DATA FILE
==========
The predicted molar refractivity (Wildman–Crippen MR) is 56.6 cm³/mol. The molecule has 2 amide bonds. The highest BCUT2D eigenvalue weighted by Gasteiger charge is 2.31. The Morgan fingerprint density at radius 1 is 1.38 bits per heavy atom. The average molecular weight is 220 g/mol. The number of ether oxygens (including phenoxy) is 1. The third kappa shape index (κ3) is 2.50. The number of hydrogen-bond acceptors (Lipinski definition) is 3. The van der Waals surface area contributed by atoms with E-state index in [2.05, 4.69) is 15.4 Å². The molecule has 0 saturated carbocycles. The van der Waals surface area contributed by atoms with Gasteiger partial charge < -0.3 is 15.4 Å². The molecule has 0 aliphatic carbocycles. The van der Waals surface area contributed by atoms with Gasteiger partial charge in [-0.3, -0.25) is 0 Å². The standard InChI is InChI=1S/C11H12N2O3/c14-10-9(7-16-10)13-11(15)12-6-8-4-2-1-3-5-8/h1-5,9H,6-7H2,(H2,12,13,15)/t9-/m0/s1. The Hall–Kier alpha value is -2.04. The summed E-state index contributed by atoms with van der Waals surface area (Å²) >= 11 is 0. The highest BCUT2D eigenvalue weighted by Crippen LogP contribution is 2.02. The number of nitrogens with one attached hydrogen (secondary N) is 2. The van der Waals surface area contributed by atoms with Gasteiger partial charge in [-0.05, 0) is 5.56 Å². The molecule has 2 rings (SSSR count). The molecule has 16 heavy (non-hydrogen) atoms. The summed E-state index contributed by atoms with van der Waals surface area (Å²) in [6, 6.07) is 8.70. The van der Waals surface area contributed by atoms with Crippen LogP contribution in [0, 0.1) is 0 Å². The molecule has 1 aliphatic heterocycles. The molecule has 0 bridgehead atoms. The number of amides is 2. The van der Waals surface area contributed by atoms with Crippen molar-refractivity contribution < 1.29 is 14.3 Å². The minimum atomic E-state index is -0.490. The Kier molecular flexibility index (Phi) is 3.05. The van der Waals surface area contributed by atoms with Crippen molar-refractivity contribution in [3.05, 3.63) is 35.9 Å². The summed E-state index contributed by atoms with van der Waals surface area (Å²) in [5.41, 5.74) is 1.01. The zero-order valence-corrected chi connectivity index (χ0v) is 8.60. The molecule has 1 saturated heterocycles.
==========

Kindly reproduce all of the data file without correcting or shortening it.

The predicted molar refractivity (Wildman–Crippen MR) is 56.6 cm³/mol. The molecule has 2 amide bonds. The highest BCUT2D eigenvalue weighted by Gasteiger charge is 2.31. The Morgan fingerprint density at radius 1 is 1.38 bits per heavy atom. The average molecular weight is 220 g/mol. The number of ether oxygens (including phenoxy) is 1. The third kappa shape index (κ3) is 2.50. The number of hydrogen-bond acceptors (Lipinski definition) is 3. The van der Waals surface area contributed by atoms with E-state index in [2.05, 4.69) is 15.4 Å². The molecule has 0 saturated carbocycles. The van der Waals surface area contributed by atoms with Gasteiger partial charge < -0.3 is 15.4 Å². The molecule has 0 aliphatic carbocycles. The van der Waals surface area contributed by atoms with Gasteiger partial charge in [-0.3, -0.25) is 0 Å². The standard InChI is InChI=1S/C11H12N2O3/c14-10-9(7-16-10)13-11(15)12-6-8-4-2-1-3-5-8/h1-5,9H,6-7H2,(H2,12,13,15)/t9-/m0/s1. The Hall–Kier alpha value is -2.04. The summed E-state index contributed by atoms with van der Waals surface area (Å²) >= 11 is 0. The highest BCUT2D eigenvalue weighted by Crippen LogP contribution is 2.02. The number of nitrogens with one attached hydrogen (secondary N) is 2. The van der Waals surface area contributed by atoms with Gasteiger partial charge in [-0.05, 0) is 5.56 Å². The molecule has 2 rings (SSSR count). The molecule has 16 heavy (non-hydrogen) atoms. The summed E-state index contributed by atoms with van der Waals surface area (Å²) in [6, 6.07) is 8.70. The van der Waals surface area contributed by atoms with Crippen LogP contribution in [0, 0.1) is 0 Å². The molecule has 1 aliphatic heterocycles. The molecule has 0 bridgehead atoms. The number of amides is 2. The van der Waals surface area contributed by atoms with Crippen molar-refractivity contribution < 1.29 is 14.3 Å². The minimum atomic E-state index is -0.490. The Kier molecular flexibility index (Phi) is 3.05. The van der Waals surface area contributed by atoms with Crippen molar-refractivity contribution in [3.05, 3.63) is 35.9 Å². The summed E-state index contributed by atoms with van der Waals surface area (Å²) in [5.41, 5.74) is 1.01. The zero-order valence-corrected chi connectivity index (χ0v) is 8.60. The molecule has 1 saturated heterocycles.